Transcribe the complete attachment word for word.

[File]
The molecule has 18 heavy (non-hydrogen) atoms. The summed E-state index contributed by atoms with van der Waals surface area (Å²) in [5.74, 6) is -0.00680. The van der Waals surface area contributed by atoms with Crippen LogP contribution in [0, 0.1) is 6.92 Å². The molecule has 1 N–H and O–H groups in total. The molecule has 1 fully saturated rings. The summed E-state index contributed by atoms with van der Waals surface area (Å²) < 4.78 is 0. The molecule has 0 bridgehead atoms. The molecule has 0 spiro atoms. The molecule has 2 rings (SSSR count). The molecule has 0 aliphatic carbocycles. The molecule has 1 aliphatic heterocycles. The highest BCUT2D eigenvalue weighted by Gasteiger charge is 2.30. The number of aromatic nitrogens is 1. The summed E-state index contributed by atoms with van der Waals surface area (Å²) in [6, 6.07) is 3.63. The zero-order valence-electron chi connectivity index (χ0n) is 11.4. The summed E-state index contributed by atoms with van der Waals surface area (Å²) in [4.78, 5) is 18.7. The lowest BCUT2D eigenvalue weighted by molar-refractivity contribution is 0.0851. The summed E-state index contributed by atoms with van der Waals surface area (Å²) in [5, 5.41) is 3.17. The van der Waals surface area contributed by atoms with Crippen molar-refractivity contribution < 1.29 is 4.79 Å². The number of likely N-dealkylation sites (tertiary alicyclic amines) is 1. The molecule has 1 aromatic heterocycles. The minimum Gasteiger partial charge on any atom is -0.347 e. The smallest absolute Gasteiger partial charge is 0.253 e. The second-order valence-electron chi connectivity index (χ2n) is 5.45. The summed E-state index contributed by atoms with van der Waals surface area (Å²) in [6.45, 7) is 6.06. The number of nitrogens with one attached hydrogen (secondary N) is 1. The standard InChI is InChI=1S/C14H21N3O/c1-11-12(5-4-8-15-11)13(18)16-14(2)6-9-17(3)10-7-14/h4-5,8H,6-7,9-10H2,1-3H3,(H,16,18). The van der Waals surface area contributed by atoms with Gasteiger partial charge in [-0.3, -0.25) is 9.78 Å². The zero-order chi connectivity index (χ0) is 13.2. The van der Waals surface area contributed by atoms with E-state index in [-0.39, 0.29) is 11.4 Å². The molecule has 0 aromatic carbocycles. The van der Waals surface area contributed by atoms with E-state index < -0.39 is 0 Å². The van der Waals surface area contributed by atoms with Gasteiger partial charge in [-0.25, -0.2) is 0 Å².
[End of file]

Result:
The molecule has 18 heavy (non-hydrogen) atoms. The summed E-state index contributed by atoms with van der Waals surface area (Å²) in [5.74, 6) is -0.00680. The van der Waals surface area contributed by atoms with Crippen LogP contribution in [0, 0.1) is 6.92 Å². The molecule has 1 N–H and O–H groups in total. The molecule has 1 fully saturated rings. The summed E-state index contributed by atoms with van der Waals surface area (Å²) < 4.78 is 0. The molecule has 0 bridgehead atoms. The molecule has 0 spiro atoms. The molecule has 2 rings (SSSR count). The molecule has 0 aliphatic carbocycles. The molecule has 1 aliphatic heterocycles. The highest BCUT2D eigenvalue weighted by Gasteiger charge is 2.30. The number of aromatic nitrogens is 1. The summed E-state index contributed by atoms with van der Waals surface area (Å²) in [6, 6.07) is 3.63. The zero-order valence-electron chi connectivity index (χ0n) is 11.4. The summed E-state index contributed by atoms with van der Waals surface area (Å²) in [4.78, 5) is 18.7. The lowest BCUT2D eigenvalue weighted by molar-refractivity contribution is 0.0851. The summed E-state index contributed by atoms with van der Waals surface area (Å²) in [5, 5.41) is 3.17. The van der Waals surface area contributed by atoms with Crippen molar-refractivity contribution < 1.29 is 4.79 Å². The number of likely N-dealkylation sites (tertiary alicyclic amines) is 1. The molecule has 1 aromatic heterocycles. The minimum Gasteiger partial charge on any atom is -0.347 e. The smallest absolute Gasteiger partial charge is 0.253 e. The second-order valence-electron chi connectivity index (χ2n) is 5.45. The summed E-state index contributed by atoms with van der Waals surface area (Å²) in [6.45, 7) is 6.06. The number of nitrogens with one attached hydrogen (secondary N) is 1. The standard InChI is InChI=1S/C14H21N3O/c1-11-12(5-4-8-15-11)13(18)16-14(2)6-9-17(3)10-7-14/h4-5,8H,6-7,9-10H2,1-3H3,(H,16,18). The van der Waals surface area contributed by atoms with Gasteiger partial charge in [-0.3, -0.25) is 9.78 Å². The zero-order chi connectivity index (χ0) is 13.2. The van der Waals surface area contributed by atoms with E-state index in [-0.39, 0.29) is 11.4 Å². The molecule has 0 aromatic carbocycles. The van der Waals surface area contributed by atoms with E-state index < -0.39 is 0 Å². The van der Waals surface area contributed by atoms with Gasteiger partial charge in [-0.25, -0.2) is 0 Å².